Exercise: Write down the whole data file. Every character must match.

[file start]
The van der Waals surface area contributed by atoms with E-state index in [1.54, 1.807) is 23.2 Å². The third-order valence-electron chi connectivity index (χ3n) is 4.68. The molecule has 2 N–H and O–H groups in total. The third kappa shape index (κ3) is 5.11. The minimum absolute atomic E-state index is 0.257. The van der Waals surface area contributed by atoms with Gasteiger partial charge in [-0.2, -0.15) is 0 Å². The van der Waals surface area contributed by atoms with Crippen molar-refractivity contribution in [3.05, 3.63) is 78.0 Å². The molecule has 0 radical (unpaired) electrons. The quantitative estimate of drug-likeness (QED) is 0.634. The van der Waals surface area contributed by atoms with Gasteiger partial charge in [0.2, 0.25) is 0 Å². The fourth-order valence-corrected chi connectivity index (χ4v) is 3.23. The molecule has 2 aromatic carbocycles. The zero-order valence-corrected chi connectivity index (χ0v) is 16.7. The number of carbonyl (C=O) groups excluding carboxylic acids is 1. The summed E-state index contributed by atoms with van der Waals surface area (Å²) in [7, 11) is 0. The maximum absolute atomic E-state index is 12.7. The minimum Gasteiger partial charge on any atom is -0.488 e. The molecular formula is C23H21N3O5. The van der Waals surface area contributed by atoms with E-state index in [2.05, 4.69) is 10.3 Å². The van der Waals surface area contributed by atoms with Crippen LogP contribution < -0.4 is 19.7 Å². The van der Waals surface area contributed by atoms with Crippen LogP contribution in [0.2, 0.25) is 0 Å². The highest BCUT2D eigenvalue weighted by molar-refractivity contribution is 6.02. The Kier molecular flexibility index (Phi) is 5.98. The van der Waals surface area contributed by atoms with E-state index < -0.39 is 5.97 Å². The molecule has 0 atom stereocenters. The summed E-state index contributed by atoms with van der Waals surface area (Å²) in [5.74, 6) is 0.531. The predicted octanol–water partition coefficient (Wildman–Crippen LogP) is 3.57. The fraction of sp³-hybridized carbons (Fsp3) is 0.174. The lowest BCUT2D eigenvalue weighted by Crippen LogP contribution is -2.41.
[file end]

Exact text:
The van der Waals surface area contributed by atoms with E-state index in [1.54, 1.807) is 23.2 Å². The third-order valence-electron chi connectivity index (χ3n) is 4.68. The molecule has 2 N–H and O–H groups in total. The third kappa shape index (κ3) is 5.11. The minimum absolute atomic E-state index is 0.257. The van der Waals surface area contributed by atoms with Gasteiger partial charge in [-0.2, -0.15) is 0 Å². The van der Waals surface area contributed by atoms with Crippen molar-refractivity contribution in [3.05, 3.63) is 78.0 Å². The molecule has 0 radical (unpaired) electrons. The quantitative estimate of drug-likeness (QED) is 0.634. The van der Waals surface area contributed by atoms with Gasteiger partial charge in [0.2, 0.25) is 0 Å². The fourth-order valence-corrected chi connectivity index (χ4v) is 3.23. The molecule has 2 aromatic carbocycles. The zero-order valence-corrected chi connectivity index (χ0v) is 16.7. The number of carbonyl (C=O) groups excluding carboxylic acids is 1. The summed E-state index contributed by atoms with van der Waals surface area (Å²) in [7, 11) is 0. The maximum absolute atomic E-state index is 12.7. The minimum Gasteiger partial charge on any atom is -0.488 e. The molecular formula is C23H21N3O5. The van der Waals surface area contributed by atoms with E-state index in [2.05, 4.69) is 10.3 Å². The van der Waals surface area contributed by atoms with Crippen LogP contribution < -0.4 is 19.7 Å². The van der Waals surface area contributed by atoms with Crippen LogP contribution in [0.2, 0.25) is 0 Å². The highest BCUT2D eigenvalue weighted by molar-refractivity contribution is 6.02. The Kier molecular flexibility index (Phi) is 5.98. The van der Waals surface area contributed by atoms with E-state index < -0.39 is 5.97 Å². The molecule has 0 atom stereocenters. The summed E-state index contributed by atoms with van der Waals surface area (Å²) in [5.74, 6) is 0.531. The predicted octanol–water partition coefficient (Wildman–Crippen LogP) is 3.57. The fraction of sp³-hybridized carbons (Fsp3) is 0.174. The lowest BCUT2D eigenvalue weighted by Crippen LogP contribution is -2.41.